'CARNAGE' AT SCHOOL EXAM DAY; Cops called as 1,000 youngsters arrive to take entrance tests.
POLICE were called by a Birmingham grammar school as "carnage" ensued when 1,000 youngsters arrived to sit entrance exams.
King Edward VI Camp Hill School for Boys in Kings Heath, one of the top performing schools in Britain, was inundated with entrants vying for limited places.
Head teacher Michael Roden said the cops were called to resolve issues with parking, although ultimately they did not attend. It happened when as parents descended en masse on Sunday, September, 22 while the entrance exams were being held.
"We had a huge number of people turn up for the entrance exams, it was a carnage out there," he said.
"We called the police asking for help with the problems we were experiencing with parking, but they did not come out.
"There's been a rise in people doing the entrance exams at grammar schools over the last two or three years."
Mr Roden said there had been 4,700 applications for 1,019 places at the eight King Edward grammar schools in Birmingham for the next academic year.
It meant there were 4.6 applicants competing for each place making competition fiercer than ever.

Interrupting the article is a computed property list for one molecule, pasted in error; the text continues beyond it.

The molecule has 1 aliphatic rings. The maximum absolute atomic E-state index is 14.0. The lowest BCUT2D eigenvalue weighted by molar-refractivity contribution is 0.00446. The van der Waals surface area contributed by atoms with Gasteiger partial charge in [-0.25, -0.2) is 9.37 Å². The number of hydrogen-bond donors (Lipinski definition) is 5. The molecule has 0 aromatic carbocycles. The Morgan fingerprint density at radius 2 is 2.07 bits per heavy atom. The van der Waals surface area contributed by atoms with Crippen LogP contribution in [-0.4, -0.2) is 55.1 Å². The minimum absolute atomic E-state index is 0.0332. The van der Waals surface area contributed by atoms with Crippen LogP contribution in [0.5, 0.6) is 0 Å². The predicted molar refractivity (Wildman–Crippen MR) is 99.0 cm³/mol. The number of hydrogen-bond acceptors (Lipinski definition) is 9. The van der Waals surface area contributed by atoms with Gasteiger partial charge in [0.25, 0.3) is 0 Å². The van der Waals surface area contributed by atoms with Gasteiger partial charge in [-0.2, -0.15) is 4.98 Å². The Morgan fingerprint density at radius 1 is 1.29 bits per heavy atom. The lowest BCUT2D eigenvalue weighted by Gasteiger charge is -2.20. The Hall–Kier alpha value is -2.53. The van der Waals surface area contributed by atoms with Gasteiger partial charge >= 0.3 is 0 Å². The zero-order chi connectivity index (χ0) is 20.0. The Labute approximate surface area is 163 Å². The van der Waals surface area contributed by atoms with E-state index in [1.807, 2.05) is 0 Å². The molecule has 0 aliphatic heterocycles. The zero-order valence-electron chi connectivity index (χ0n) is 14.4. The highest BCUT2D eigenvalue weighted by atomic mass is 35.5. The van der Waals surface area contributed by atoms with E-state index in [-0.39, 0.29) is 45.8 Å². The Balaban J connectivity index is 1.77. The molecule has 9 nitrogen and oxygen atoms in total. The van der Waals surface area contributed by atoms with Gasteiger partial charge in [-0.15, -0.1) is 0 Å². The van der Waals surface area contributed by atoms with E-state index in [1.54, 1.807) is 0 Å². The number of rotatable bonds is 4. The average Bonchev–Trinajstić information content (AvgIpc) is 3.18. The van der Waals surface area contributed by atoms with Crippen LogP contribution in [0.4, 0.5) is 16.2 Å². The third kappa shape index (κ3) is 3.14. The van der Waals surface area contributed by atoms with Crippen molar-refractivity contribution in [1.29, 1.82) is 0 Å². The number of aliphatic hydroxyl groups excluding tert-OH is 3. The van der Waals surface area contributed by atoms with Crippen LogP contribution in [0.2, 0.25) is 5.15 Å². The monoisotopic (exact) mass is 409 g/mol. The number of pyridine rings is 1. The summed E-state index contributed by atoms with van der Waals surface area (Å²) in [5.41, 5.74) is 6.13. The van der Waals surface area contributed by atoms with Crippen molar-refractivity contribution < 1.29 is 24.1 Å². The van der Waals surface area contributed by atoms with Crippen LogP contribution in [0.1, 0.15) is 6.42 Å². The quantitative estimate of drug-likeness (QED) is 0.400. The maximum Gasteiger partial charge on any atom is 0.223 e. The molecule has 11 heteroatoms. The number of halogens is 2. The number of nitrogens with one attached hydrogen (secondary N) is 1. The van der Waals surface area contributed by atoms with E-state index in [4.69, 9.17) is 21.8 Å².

Mr Roden added: "Some schools will have a higher number of first choice applications/total appearances on Local Authority forms of preference (not just 1st choice) than others."
Applications Top grammar schools have seen an increase in applications for places of up to 20 per cent this year as families seek a free alternative to private education.
A survey of more than 20 of the best performing selective schools has shown the number of 11-year-olds applying to sit the demanding entrance tests had risen on average by 15 per cent.
The spiralling cost of university tuition fees are also thought to be driving up demand for grammar school spots across the country.
Robert McCartney QC, chairman of the National Grammar Schools Association, said: "One of the drivers is that parents who have made a huge effort to put their other children through private school by cutting down on all sorts of extras have found it impossible to carry on affording such fees in the downturn." Some of the most popular grammar schools report that more than 20 children are competing for each place. Grammar schools have existed for centuries but after criticism from liberal progressives that it was wrong to select children at the age of 11, only 164 remain.
While the government has ruled out allowing any more to open, it recently announced that it would allow existing schools to expand and to have satellite schools.
Janette Wallis, editor of The Good Schools Guide, said families needed to be careful about managing the pressures on children to succeed.
LIMITED PLACES: Michael Roden, head teacher of King Edwards Camp Hill School for Boys.
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|Publication:||Sunday Mercury (Birmingham, England)|
|Date:||Oct 6, 2013|
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